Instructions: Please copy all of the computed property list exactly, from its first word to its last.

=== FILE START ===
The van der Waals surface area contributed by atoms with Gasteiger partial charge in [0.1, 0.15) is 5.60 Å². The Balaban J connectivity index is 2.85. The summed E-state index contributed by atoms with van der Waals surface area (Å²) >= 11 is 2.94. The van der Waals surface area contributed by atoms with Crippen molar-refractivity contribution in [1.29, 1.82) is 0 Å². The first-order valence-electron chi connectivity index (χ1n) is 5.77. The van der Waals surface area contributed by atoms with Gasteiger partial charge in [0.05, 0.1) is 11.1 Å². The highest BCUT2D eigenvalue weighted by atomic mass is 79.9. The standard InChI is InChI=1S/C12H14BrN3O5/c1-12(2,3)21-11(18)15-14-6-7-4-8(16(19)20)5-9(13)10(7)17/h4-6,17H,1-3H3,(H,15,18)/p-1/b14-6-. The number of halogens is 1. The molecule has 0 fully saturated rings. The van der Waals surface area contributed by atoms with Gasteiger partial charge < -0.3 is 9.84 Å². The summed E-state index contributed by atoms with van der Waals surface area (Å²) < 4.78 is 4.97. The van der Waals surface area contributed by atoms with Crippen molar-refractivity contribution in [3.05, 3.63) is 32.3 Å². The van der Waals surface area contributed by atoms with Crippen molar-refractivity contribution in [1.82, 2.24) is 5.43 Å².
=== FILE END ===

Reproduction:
The van der Waals surface area contributed by atoms with Gasteiger partial charge in [0.1, 0.15) is 5.60 Å². The Balaban J connectivity index is 2.85. The summed E-state index contributed by atoms with van der Waals surface area (Å²) >= 11 is 2.94. The van der Waals surface area contributed by atoms with Crippen molar-refractivity contribution in [1.29, 1.82) is 0 Å². The first-order valence-electron chi connectivity index (χ1n) is 5.77. The van der Waals surface area contributed by atoms with Gasteiger partial charge in [0.05, 0.1) is 11.1 Å². The highest BCUT2D eigenvalue weighted by atomic mass is 79.9. The standard InChI is InChI=1S/C12H14BrN3O5/c1-12(2,3)21-11(18)15-14-6-7-4-8(16(19)20)5-9(13)10(7)17/h4-6,17H,1-3H3,(H,15,18)/p-1/b14-6-. The number of halogens is 1. The molecule has 0 fully saturated rings. The van der Waals surface area contributed by atoms with Gasteiger partial charge < -0.3 is 9.84 Å². The summed E-state index contributed by atoms with van der Waals surface area (Å²) < 4.78 is 4.97. The van der Waals surface area contributed by atoms with Crippen molar-refractivity contribution in [3.05, 3.63) is 32.3 Å². The van der Waals surface area contributed by atoms with Crippen molar-refractivity contribution in [1.82, 2.24) is 5.43 Å².